By Simon Weil
Friday 31st March 2000
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And it is not only directors who are in the firing line. Given the broad definition of "director" under s126 of the Companies Act, company officers and managers can be deemed to be directors and therefore exposed to directors liabilities.
The obvious risks that threaten directors are those arising as a result of actions taken (or not taken) by the directors in the course of the company's activities. Directors can be held accountable not only for their own actions but also for liabilities arising through no fault of their own.
Insurance such as directors' liability cover (provided it is authorised by the company's constitution) and even key-man insurance can offer stop-gap solutions but it is not a failsafe answer. Actions that void the insurance or indeed lapsed insurance cover could leave a director exposed to the liability personally.
With a shift in social mores to hold corporate officers ultimately and personally responsible for losses, recourse against a director personally to satisfy any claims (for example, if there was insufficient or even no insurance cover) could have catastrophic results for the director who is targeted.
That can be a bitter pill to swallow when the liability arises as a result of a co-director's actions, particularly if those actions were fraudulent.
To avoid such risks, company directors and officers would be well advised to consider asset protection planning as a line of defence.
With careful planning, structures can be designed to isolate and therefore protect family assets (such as the family home) from business risks.
With the peace of mind that comes from having an asset protection plan, directors can then carry out their duties to the best of their abilities without fear reprisals could cause personal financial ruin.
In addition to the nature of the structure itself, timing will also play a significant part in the effectiveness of any plan.
It must be carried out when there are no known or expected creditors and in some circumstances, allowance will need to be made for the time it will take to shift the equity in assets to the relevant protective vehicle.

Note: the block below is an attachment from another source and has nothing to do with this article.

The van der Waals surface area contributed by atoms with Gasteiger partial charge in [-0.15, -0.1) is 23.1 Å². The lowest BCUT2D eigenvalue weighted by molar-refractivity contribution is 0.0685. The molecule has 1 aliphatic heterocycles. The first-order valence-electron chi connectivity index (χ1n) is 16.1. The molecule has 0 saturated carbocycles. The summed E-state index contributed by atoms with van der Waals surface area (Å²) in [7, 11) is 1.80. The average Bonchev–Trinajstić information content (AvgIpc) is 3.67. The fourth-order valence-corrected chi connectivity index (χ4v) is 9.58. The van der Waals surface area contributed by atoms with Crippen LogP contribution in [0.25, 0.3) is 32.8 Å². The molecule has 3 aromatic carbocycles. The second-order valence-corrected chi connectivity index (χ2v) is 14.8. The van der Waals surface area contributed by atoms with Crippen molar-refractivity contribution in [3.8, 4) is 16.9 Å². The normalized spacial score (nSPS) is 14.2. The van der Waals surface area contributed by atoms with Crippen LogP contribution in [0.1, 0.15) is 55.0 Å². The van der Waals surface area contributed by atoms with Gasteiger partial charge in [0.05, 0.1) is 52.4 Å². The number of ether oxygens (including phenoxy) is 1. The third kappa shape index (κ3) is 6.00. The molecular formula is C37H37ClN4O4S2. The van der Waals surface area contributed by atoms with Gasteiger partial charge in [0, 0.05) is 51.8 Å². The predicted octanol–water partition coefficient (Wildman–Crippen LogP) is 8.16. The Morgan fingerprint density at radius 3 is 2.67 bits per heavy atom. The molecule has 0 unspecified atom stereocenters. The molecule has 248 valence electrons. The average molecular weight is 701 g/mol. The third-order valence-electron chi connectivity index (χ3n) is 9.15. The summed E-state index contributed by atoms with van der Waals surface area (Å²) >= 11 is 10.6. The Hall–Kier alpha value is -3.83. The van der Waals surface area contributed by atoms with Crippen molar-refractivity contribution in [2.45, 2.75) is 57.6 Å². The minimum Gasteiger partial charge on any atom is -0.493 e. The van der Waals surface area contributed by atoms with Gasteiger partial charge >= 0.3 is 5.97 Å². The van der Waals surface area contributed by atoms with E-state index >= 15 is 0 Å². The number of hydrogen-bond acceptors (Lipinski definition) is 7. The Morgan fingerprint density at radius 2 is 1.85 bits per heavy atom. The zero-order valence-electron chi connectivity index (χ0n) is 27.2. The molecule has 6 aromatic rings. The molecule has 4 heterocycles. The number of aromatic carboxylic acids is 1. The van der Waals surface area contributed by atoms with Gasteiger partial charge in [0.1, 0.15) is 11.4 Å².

If, for example, a couple were to transfer their home to a family trust, it is common practice to leave the purchase price owing to the couple as a debt. That debt is then systematically reduced under a gifting programme whereby the couple make gifts to the trustees in forgiveness of debt at the rate of $27,000 each a year.
If the home had a market value of say $540,000, it would take 10 years to complete the gifting programme. Until that gifting programme is completed, the residual debt owed by the trustees would constitute an asset that could be available for satisfaction of creditors claims.
Clearly, the sooner a plan is implemented, the greater the level of protection. While asset planning can be effective in protecting family assets from business risks, attention should also be paid to succession and business planning issues concerning the company itself.
The risk of business failure as a result of internal issues should not be under-estimated. Where non-related people are in business together, consensus should be reached on how to deal with issues such as the death, incapacity or retirement of either party. Agreement on what happens if there is a breakdown in the working relationship is generally easier to achieve before it turns sour.
Similarly, a succession plan can be helpful for the continued success of the business while serving as a retirement plan for the owners.
Whether an asset protection plan covers all of these items or whether it needs to cover all of them will depend on the circumstances.
The important factor is to act on the issues, identifying the areas of exposure and planning for them, before it is too late.
Simon Weil is a solicitor practicing in the field of trusts and asset protection planning with the Auckland office of national law firm Morrison Kent. An earlier article on tax planning appeared last week.
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